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This is the "Synaptic Darwinism" website of Paul Adams and Kingsley Cox, who work at the Kalypso Mind/Brain Center, and in the Department of Neurobiology at Stony Brook University.


"Synaptic Darwinism" is a general approach to certain problems of brain function. The starting point is the observation that both in neuroscience and in general biology one sees a similar process: the spontaneous development of complex structures which are well adapted to equally complex environments. Perhaps rather similar processes are at work in both cases. This does NOT mean that the brain processes information using DNA, though both DNA and brain hardware may employ similar logic. Several authors, notably Gerald Edelman, have proposed that the brain uses Darwinian strategies. But "Synaptic Darwinism" invokes a quite different, more specific, and more powerful, analogy. It proposes that the replicating entities in the brain are arrays of synapses. Instead of a particular polynucleotide sequence, one has a row of synapses. A connection is made up of many such functionally identical synapses, and as a result of the electrical activity of these 2 neurons, synapses can be added to the connection, or removed. These new synapses are replicas of the existing synapses, since they connect the same neurons. However, no replication process is perfect. An imperfect replica of a specific synapse is still a synapse, but it no longer exactly connects the same particular pair of neurons. The imperfect replica now connects one of the original pair to a neighbor of the the other member of the pair. These well-defined replication and mutation operations might ultimately be largely responsible for wiring up the entire brain, as a result of electrical activities caused by an animal's interaction with its environment.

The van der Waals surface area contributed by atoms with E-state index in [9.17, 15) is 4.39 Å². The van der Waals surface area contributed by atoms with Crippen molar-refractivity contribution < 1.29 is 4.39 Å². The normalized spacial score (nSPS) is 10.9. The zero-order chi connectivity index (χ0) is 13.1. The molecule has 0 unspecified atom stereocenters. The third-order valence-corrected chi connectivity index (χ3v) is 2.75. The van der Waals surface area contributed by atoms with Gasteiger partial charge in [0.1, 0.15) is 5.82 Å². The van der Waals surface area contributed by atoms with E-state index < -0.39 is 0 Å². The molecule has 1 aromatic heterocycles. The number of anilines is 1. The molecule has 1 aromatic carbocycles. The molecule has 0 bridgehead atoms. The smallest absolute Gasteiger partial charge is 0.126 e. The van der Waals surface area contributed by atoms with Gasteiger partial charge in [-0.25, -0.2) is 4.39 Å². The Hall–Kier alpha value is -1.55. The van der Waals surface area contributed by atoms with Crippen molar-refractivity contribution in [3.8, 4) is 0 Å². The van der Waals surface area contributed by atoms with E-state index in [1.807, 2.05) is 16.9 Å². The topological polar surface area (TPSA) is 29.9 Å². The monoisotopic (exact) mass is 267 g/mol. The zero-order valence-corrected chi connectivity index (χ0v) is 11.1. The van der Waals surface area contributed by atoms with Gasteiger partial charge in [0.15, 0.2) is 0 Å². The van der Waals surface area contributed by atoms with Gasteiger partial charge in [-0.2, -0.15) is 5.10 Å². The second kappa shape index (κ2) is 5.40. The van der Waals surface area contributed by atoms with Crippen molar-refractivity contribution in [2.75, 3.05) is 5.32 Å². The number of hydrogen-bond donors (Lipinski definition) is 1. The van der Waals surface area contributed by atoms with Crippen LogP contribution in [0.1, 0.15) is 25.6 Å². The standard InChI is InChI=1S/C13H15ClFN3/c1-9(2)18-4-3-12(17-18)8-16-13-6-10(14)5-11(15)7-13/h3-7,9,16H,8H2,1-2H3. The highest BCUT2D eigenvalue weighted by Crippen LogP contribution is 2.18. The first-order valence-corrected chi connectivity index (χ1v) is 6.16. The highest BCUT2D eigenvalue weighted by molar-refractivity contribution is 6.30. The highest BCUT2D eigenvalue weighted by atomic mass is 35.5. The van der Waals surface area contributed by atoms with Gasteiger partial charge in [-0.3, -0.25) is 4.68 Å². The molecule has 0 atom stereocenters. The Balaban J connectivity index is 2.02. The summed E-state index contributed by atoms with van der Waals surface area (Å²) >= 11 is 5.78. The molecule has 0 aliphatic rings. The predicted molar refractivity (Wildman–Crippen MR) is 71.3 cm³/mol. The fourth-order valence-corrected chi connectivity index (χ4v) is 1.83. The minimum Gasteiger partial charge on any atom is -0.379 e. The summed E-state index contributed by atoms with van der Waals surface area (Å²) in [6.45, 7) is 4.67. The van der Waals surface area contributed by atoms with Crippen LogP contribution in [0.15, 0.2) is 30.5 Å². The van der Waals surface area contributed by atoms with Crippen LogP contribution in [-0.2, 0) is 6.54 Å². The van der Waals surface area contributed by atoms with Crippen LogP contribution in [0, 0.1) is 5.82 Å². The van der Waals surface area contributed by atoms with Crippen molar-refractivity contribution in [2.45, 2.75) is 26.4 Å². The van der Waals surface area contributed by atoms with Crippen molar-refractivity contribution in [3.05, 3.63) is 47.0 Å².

There is recent electrophysiological evidence that events resembling synaptic "replication" and "mutation" do occur in the brain during learning - or, more precisely, in brain slices during procedures that mimick real learning. There is also recent evidence that mature neurons can form sprouts, which make novel synapses, during recovery from injury or even normal learning. If the same electrical events control both connection strengthening and novel synapse formation, the novel synapses are equivalent to "mutations". This view of synapse formation overcomes a serious limitation of conventional models of brain wiring. The bulk of the brain is composed not of computing elements (synapses and impulse-initiation sites) but of wires. If each neuron were connected to every other neuron, the wires would have to be of subatomic dimensions, and electrical spikes would have to travel faster than light. So the actual connections are just a tiny subset of the possible connections. Since the computing power of the brain lies largely in the detailed connections, either connections have to be pre-specified by the accumulated creeping wisdom of gene-based evolution, or they have to be constantly shuffled around and evaluated on-line. "Synaptic Darwinism" claims that most of the shuffling and evaluation is done rapidly at the level of synapses rather than slowly at the level of genes. This flexibility comes at a price. Experimental new connections degrade current performance. They may even proliferate until wiring becomes almost random. Thus synaptic mutation must be kept in check. One way to do this is to make replication more perfect, and this appears to have been a major theme in vertebrate evolution. Another is to only allow modification of connections across which electrical activity is appropriate. This would require rather elaborate circuitry, but this hypothetical circuitry corresponds remarkably closely to the most puzzling and characteristic features of neocortex. Quite astonishingly, a large neocortex undergoing Synaptic Darwinism must dream, sleep and, during the day, be conscious. Although the ideas and arguments underlying "Synaptic Darwinism" are plausible, in agreement with much recent data, and compatible with more conventional "neural network" approaches to brain function, they are still speculative.


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